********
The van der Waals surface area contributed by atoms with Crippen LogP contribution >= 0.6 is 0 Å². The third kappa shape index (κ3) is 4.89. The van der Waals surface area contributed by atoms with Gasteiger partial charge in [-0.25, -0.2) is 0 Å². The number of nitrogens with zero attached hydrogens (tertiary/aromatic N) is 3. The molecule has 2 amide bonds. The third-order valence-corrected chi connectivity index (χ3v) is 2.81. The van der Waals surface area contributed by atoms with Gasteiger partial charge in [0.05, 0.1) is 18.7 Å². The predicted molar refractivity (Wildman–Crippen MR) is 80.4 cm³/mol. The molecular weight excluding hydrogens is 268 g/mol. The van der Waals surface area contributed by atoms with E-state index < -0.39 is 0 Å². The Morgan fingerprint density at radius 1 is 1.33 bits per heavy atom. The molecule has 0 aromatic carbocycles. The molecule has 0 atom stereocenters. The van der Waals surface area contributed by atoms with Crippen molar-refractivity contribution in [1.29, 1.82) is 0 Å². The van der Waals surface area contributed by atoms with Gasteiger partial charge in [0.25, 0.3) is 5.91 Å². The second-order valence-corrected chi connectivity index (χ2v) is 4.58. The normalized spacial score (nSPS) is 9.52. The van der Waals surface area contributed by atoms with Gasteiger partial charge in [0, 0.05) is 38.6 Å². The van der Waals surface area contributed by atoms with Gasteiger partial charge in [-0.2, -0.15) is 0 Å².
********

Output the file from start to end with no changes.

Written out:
The van der Waals surface area contributed by atoms with Crippen LogP contribution >= 0.6 is 0 Å². The third kappa shape index (κ3) is 4.89. The van der Waals surface area contributed by atoms with Gasteiger partial charge in [-0.25, -0.2) is 0 Å². The number of nitrogens with zero attached hydrogens (tertiary/aromatic N) is 3. The molecule has 2 amide bonds. The third-order valence-corrected chi connectivity index (χ3v) is 2.81. The van der Waals surface area contributed by atoms with Gasteiger partial charge in [0.05, 0.1) is 18.7 Å². The predicted molar refractivity (Wildman–Crippen MR) is 80.4 cm³/mol. The molecular weight excluding hydrogens is 268 g/mol. The van der Waals surface area contributed by atoms with E-state index < -0.39 is 0 Å². The Morgan fingerprint density at radius 1 is 1.33 bits per heavy atom. The molecule has 0 aromatic carbocycles. The molecule has 0 atom stereocenters. The van der Waals surface area contributed by atoms with Crippen molar-refractivity contribution in [1.29, 1.82) is 0 Å². The van der Waals surface area contributed by atoms with Gasteiger partial charge in [0.25, 0.3) is 5.91 Å². The second-order valence-corrected chi connectivity index (χ2v) is 4.58. The normalized spacial score (nSPS) is 9.52. The van der Waals surface area contributed by atoms with Gasteiger partial charge in [0, 0.05) is 38.6 Å². The van der Waals surface area contributed by atoms with Gasteiger partial charge in [-0.2, -0.15) is 0 Å².